The Norman Transcript

Columns

June 14, 2014

Oklahoma has its share of pioneer women journalists

NORMAN — Sue Hale begged her Kansas newspaper editors to let her tackle the crime beat. They hesitated, fearing she couldn’t handle seeing the seedy side of journalism. Surely, a woman would cringe if she had to see a body, they reasoned. Even one tucked in a bag.

At a homicide scene, she lost track of her partner, a man who accompanied her. He had run away in fear. She found him hiding a few blocks away.

“I just can’t handle this,” he said. So much for the weaker sex.

Hale didn’t back down and spent a career in the rough-and-tumble world of newspaper and broadcast journalism where women were once routinely assigned to the society pages. She retired from a senior management position at The Oklahoman and now works with a journalism foundation created by Edith Kinney Gaylord.

“I really believe it took both the terrific gals who blazed the way and it took men who believed we could do it,” Hale said.

She was one of five pioneer Oklahoma journalists who discussed their lives and careers at the Oklahoma History Center Friday afternoon. It was a sidebar of sorts to Friday evening’s showing of “The Quiet Philanthropist: The Edith Gaylord Story,” at the Dead Center Film Festival. The film, which will be shown again today at 2 p.m. at the Fred Jones Theatre at Harkins, 150 E. Reno, chronicles Gaylord’s publishing family, her reporting for the Associated Press in Washington and the lifetime of charity that continues today through two foundations.

———

Local television news anchor Linda Cavanaugh always thought she would become a teacher like her father. She received a scholarship from the Oklahoma City Gridiron Club and decided to give journalism a try in college. She loved it.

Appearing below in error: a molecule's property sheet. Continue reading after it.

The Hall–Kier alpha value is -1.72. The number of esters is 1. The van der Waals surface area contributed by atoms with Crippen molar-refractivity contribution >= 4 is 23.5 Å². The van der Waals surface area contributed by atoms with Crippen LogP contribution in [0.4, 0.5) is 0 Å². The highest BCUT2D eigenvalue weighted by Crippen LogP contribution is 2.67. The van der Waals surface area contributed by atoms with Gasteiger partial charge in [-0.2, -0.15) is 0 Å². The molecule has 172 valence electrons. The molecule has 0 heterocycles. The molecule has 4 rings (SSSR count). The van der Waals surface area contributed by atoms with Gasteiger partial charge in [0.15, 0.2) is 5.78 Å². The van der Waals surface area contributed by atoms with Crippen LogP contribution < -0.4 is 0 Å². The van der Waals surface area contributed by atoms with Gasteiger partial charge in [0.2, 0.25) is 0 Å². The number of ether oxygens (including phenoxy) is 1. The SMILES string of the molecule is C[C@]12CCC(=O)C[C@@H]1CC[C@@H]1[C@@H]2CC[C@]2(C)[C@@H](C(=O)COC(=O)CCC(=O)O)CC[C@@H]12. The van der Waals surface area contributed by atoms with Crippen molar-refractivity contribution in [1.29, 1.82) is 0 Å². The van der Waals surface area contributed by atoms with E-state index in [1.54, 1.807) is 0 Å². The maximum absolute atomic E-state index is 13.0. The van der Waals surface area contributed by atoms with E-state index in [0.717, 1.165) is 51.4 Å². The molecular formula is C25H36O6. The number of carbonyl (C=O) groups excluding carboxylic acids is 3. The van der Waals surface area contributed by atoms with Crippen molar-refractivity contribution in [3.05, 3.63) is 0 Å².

“It was a whole different social strata for us back then,” she said. When opportunities presented, the women were ready. “We were prepared to step into these roles,” she said.

Text Only | Photo Reprints
Columns
  • Norman Forward builds momentum

    The quiet campaign to build momentum for a citywide public works project is beginning to attract some attention....

    July 20, 2014

  • Tax those trees out of here

    I read your editorial “Pesky red cedars” in the Norman Transcript of Tuesday, July 15, 2014. I have attended two meetings where the problem of the eastern red cedar trees was discussed. Because of the drought conditions in Oklahoma, we ...

    July 20, 2014

  • Make gun safety a health issue

    Quick, are you more likely to die by a bullet or in a car crash? Common sense would seem to suggest the latter. Cars are everywhere. We are an auto-obsessed nation. To be American is to drive — everywhere. Teenagers itch to get behind the ...

    July 20, 2014

  • They just want to be free ... maybe

    Massoud Barzani, president of Iraq’s semiautonomous Kurdistan region, rattled many cages this month when he announced in parliament that the KRG would be moving ahead soon on a referendum on independence from Iraq. If Kurdistan goes ahead ...

    July 20, 2014

  • Congress must accelerate solutions

    Congress has roused itself, at the last minute, and now is scrambling to save the Highway Trust Fund. Better late than never. Better still will be if lawmakers agree to come up with the money to prevent the fund from becoming insolvent. ...

    July 20, 2014

  • The heavy burden of college aid

    Return on investment is a clear measure of what you get for your money. Incredibly, the federal government doesn’t apply that simple concept to the $137 billion a year it spends on college financial aid....

    July 19, 2014

  • James bears weight of Cav’s dreams

    LeBron James has done it all on a basketball court. He’s a great scorer, rugged defender, proven big-play leader and champion. But that might not be enough in Cleveland, where he’ll also need the powers of Merlin the Magician....

    July 17, 2014

  • Steve Boaz.jpg Breathing Rhythm Studio a center for creativity

    Recording engineer Steve Boaz has brought his musical ambitions to fulfillment in a downtown Norman studio.

    July 14, 2014 1 Photo

  • Matt Lauer is so last century

    How about we rename “The Today Show” the “Yesterday Show” since host Matt Lauer asks questions from 1953? Isn’t what Lauer asked GM CEO Mary Barra about whether she’ll do “well” at being simultaneously an executive and a mom about, oh, 30 ...

    July 14, 2014

  • Religion’s role shrinking

    Surveying the response to last month’s Hobby Lobby decision, I was struck by a comment from progressive Massachusetts senator and possible Democratic presidential candidate Elizabeth Warren....

    July 12, 2014